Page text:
Marchers make their way north on Ninth Street toward city hall during last year’s national Sisters in Spirit Vigil and Walk.
A number of missing and murdered aboriginal women will be remembered, honoured and brought to the forefront in Brandon on Friday.
This year’s Sisters in Spirit Vigil begins at 4 p.m. at Brandon University. There will be a few speakers in BU’s courtyard followed by a walk to Dinsdale Park for a special flower petals ceremony.
"Along the way we will be tying some ribbons onto trees, just to acknowledge all the women that have been murdered or are missing," said Roberta MacKinnon, one of the event organizers. "We need to bring it to the forefront that these women every day are going missing. There are women that are murdered and missing and nobody is doing anything about it."
Once they reach Dinsdale Park, they plan on laying 582 flower petals in water to signify the increasing number of murdered and missing aboriginal women and girls.
"Today it is well over 600, but we don’t have an actual count on it," MacKinnon said.
Along with helping plan this year’s vigil, MacKinnon has her personal reason for getting involved. In 1980, a few of her friends went missing and their cases are still unsolved, she said.
"These women never had anybody brought to justice because of what they did to them. They are forgotten," she said. "It’s sad because I know very easily it could have been me."
After trying to look into the disappearances of her friends, McKinnon said she was "warned" to back off the investigation.
"Nobody is looking for these ladies. Nobody is looking for these women. Nobody seems to care," she said.
Earlier this week, the Native Women’s Association of Canada announced there are more than 200 Sisters in Spirit Vigils happening across Canada on Friday. According to NWAC, vigils will take on many forms including a rally, a candle-light vigil, a workshop, a moment of silence, a walk or a gathering of people to share memories and a meal with.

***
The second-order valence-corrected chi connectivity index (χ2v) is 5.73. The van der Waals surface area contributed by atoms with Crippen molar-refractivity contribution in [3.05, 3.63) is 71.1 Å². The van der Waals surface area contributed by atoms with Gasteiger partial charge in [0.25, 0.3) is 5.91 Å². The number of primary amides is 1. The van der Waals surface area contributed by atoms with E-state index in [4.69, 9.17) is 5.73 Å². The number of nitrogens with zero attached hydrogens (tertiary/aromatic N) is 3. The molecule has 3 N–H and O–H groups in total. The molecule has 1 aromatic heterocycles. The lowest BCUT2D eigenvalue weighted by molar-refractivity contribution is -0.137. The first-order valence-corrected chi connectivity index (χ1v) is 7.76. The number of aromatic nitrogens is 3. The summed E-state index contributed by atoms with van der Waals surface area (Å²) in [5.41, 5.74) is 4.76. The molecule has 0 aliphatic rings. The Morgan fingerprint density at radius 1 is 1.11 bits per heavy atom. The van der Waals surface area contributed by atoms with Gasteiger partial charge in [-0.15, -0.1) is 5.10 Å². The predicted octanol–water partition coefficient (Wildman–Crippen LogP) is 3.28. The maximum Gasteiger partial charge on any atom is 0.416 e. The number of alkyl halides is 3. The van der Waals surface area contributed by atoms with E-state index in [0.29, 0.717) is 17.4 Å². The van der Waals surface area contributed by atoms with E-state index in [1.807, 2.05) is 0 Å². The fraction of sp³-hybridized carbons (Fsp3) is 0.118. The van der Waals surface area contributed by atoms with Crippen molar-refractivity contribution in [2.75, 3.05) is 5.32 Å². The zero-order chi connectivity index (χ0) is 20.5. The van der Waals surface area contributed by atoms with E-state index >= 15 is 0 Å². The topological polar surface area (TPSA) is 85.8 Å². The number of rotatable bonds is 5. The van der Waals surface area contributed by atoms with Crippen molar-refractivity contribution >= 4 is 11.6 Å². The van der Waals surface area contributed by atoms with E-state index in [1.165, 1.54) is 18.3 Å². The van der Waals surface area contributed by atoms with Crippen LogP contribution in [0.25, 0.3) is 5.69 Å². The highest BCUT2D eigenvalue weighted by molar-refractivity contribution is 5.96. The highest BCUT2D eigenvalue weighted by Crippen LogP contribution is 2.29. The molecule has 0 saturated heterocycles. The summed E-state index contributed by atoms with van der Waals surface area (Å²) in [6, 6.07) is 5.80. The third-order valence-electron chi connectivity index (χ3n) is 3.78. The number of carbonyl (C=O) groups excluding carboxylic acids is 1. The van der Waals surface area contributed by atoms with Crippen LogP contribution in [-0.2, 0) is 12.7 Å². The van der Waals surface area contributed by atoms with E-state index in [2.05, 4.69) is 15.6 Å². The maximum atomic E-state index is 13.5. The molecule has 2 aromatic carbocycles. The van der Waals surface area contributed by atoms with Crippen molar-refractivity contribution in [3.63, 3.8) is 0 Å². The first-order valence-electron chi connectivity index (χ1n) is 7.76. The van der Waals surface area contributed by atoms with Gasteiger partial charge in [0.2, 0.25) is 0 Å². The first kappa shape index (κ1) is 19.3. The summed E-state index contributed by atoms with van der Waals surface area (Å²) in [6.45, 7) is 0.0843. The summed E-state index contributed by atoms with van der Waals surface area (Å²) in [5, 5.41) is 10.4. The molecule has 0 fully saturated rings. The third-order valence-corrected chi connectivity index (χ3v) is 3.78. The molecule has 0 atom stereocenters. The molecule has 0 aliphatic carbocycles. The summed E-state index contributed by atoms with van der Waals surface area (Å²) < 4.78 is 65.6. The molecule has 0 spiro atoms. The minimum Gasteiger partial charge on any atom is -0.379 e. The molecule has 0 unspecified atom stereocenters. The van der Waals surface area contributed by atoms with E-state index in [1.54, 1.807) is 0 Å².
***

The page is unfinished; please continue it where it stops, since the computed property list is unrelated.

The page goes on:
"NWAC hopes that the Sisters In Spirit Vigil movement will live on for generations, with Oct. 4 being a national day of remembrance for aboriginal women and girls not only in Canada but across the globe," reads a statement on their website, nwac.ca.
Keeping in spirit with the event, MacKinnon said they’re hoping to gather 5,000 signatures to send to NWAC in Ottawa in hopes of prompting a national inquiry into the whereabouts of all these missing women.
"We’re hoping that there will be a national inquiry into why aren’t these women being looked at as other human beings, why are they being left," she said. "We’re asking all levels of government to work with aboriginal women and representative organizations ... to support a call for a national public inquiry."
So far, some BU students have collected nearly 250 signatures.
Those expected to attend Friday’s event include BU president Deborah Poff, Brandon Police Service Chief Ian Grant and Insp. Doug Thompson, MacKinnon said.
"Whoever shows up is meant to come and there’s a reason why they are there."
Republished from the Brandon Sun print edition October 3, 2013